in fact, I  want everyone to photograph themselves hugging a tree.

Please send me them to me here in the comments section. Thanks!

Sunday, July 20, 2014

Wednesday, July 9, 2014

Nature Speaks: Color in Nature, Color in the Garden

 a great internet radio show!
I just had the nicest interview on an internet radio show with Christine Agro on Nature Speaks.

We spoke about color and its effect on us and how to use it in a garden... It is a lot of fun! If you would like to hear us talk about color please click here: 

Nature Inspired: Color in Nature, Color in the Garden

We  talk about yellow, green and white and of course, blue .... also about Lakshmi gardens, the idea of a Venus garden...and the sparkle of a white garden. 

Then Christine mentioned the most intensely colored fruit in Nature is Pollia condensata. I did not know about it and so I looked it up...

The berry is an intense blue and cannot be eaten by birds. It is shiny and keeps its color for a hundred years!

The Pollia does not contain colored cells; instead, its cells are coiled in a twist and form sheets. When sunlight filters down through these layers of cellulose, the vast majority of the cells reflect only the blue wavelengths. A few cells reflect other colors, which gives the fruit its characteristic shimmer.

Pollia condensata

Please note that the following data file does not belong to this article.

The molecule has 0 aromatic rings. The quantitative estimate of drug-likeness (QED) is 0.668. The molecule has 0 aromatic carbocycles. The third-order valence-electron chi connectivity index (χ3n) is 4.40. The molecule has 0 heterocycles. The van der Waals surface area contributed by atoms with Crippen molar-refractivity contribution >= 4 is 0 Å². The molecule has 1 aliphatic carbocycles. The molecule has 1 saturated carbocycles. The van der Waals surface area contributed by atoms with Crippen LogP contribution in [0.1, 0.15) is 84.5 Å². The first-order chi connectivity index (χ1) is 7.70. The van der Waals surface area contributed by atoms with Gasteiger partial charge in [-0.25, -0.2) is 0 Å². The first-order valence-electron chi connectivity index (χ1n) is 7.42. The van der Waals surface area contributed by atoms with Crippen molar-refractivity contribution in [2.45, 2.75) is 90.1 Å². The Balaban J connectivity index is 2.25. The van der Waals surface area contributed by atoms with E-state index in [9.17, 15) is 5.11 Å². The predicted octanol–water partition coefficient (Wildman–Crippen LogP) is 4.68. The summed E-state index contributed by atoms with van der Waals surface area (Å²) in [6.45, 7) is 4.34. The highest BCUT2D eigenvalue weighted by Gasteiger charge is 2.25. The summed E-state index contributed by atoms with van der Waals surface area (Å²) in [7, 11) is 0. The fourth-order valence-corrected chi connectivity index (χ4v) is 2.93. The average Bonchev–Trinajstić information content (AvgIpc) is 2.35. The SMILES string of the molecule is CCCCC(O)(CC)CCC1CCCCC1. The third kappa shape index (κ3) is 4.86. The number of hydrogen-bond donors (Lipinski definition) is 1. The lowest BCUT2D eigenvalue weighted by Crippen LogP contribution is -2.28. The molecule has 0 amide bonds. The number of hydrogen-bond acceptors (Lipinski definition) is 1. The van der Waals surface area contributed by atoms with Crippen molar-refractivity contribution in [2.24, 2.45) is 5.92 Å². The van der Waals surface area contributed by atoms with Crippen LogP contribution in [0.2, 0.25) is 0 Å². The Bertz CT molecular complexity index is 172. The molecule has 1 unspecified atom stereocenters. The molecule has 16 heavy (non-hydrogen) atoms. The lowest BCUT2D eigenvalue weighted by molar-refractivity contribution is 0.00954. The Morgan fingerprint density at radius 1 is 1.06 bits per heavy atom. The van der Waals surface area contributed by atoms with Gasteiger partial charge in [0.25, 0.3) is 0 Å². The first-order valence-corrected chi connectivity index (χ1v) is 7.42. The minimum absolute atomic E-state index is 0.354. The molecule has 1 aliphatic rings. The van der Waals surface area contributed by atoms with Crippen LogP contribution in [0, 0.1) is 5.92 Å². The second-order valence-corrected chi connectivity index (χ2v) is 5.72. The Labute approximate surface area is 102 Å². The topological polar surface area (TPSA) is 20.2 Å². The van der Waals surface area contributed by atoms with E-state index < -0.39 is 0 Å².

Tuesday, July 8, 2014

Calla lily 'Goldrush' - A Midsummer Beauty!

from Gardening at Mohonk 
The hybrid calla lily 'Goldrush' is a tender bulb that is easy to grow. It has striking yellow blooms that light up patio pots and make great, long lasting cut flowers.  

The calla “blooms,” are not flowers at all. They are a fleshy leaf that is uniquely shaped.  

Green foliage, spotted with white, adds beauty even when not in bloom. It is  tough and long-lasting, and wonderful in cut flower arrangements

Gold Rush's slender, upright form allows you to enjoy lots of blooms without giving up much square footage. Good for tight spaces. Excellent with dahlias in the center of a bed or with cascading plants in containers. One bloom can last for up to 2 weeks. 

Zantedeschia 'Gold Rush' likes partial shade/full sun, grows  16 - 22" high, and is hardy in zones 8 - 10.  It flowers all summer long.

 In cooler zones, lift tubers in fall and store indoors.

Monday, July 7, 2014

Gardening and Metaphysics

Click here: Namaste Publishing.

A wonderful publishing house, Namaste Publishing,  featured a blog post of mine on their website a while back. 

 Namaste is an interactive website and a publishing house. They are the publishers of Oprah's fave, Eckhart Tolle's The Power of Now.

The post they published was called "The Best Place to Seek God,"